I am always amazed when I read calculus textbooks. They are the most dry and boring presentations of mathematics I have ever seen, especially if you realize that calculus offers some of the most amazing insights. Unfortunately, most mathematics texts teach only the mathematics, never the insights. I felt so frustrated by this gap that I wrote my own textbook, in which I try to teach both.Jonathan Bartlett, “Doing the impossible: A step-by-step guide” at Mind Matters News
He has a serious purpose in discussing the boredom though:
One of the topics that you should learn in calculus is how to solve impossible problems. In the first semester, I always tell students, “Here are some examples of impossible problems, and next semester we will learn to solve them.” As an example of an impossible problem, think of the calculator functions, sine and cosine. It is impossible to write these functions in terms of standard algebraic functions (i.e., polynomial functions). It is literally impossible. It is provably impossible. However, every calculus student learns a method for writing sine and cosine just in this way.Jonathan Bartlett, “Doing the impossible: A step-by-step guide” at Mind Matters News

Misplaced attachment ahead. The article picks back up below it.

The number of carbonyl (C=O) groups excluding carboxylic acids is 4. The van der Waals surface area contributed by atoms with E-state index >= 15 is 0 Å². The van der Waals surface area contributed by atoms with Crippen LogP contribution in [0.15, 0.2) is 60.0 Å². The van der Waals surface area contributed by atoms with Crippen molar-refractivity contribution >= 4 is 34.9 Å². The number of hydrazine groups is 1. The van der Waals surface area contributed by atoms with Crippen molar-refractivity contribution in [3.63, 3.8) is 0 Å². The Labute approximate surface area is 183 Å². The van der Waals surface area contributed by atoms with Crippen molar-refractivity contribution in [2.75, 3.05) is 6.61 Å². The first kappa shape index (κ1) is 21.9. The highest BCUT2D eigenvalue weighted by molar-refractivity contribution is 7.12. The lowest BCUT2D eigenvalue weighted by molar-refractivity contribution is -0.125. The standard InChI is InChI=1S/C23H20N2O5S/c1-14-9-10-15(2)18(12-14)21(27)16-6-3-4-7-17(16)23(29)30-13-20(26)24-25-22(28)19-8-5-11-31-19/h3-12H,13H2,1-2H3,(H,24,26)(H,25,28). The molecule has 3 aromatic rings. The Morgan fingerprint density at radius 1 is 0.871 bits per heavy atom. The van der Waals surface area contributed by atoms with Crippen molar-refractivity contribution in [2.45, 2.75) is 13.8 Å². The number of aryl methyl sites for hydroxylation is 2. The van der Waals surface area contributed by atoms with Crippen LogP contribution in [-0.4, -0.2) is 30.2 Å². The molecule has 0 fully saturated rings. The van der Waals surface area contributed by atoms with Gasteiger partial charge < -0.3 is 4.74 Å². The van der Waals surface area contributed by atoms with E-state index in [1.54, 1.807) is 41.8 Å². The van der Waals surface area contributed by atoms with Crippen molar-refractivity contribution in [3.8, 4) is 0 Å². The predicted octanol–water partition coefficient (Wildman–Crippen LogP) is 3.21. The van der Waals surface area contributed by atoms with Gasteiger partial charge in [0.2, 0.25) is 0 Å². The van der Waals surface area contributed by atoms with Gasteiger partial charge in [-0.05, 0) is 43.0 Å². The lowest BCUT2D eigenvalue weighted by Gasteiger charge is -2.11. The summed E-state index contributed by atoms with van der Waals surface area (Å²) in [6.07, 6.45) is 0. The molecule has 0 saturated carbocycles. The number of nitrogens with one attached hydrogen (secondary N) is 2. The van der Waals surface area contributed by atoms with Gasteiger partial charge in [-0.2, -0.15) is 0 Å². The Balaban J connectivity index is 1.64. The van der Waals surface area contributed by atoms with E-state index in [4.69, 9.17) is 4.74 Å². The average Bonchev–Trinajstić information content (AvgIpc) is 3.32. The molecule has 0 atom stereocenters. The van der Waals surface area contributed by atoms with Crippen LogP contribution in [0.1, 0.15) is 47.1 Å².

He thinks that learning calculus can help us look past other types of insoluble problems as well.
At times, talking about mathematics, he sounds like Bill Dembski, who founded this blog in 2005.
Also by Jonathan Bartlett on calculus:
Walter Bradley Center Fellow discovers longstanding flaw in an aspect of elementary calculus. The flaw doesn’t lead directly to wrong answers but it does create confusion.
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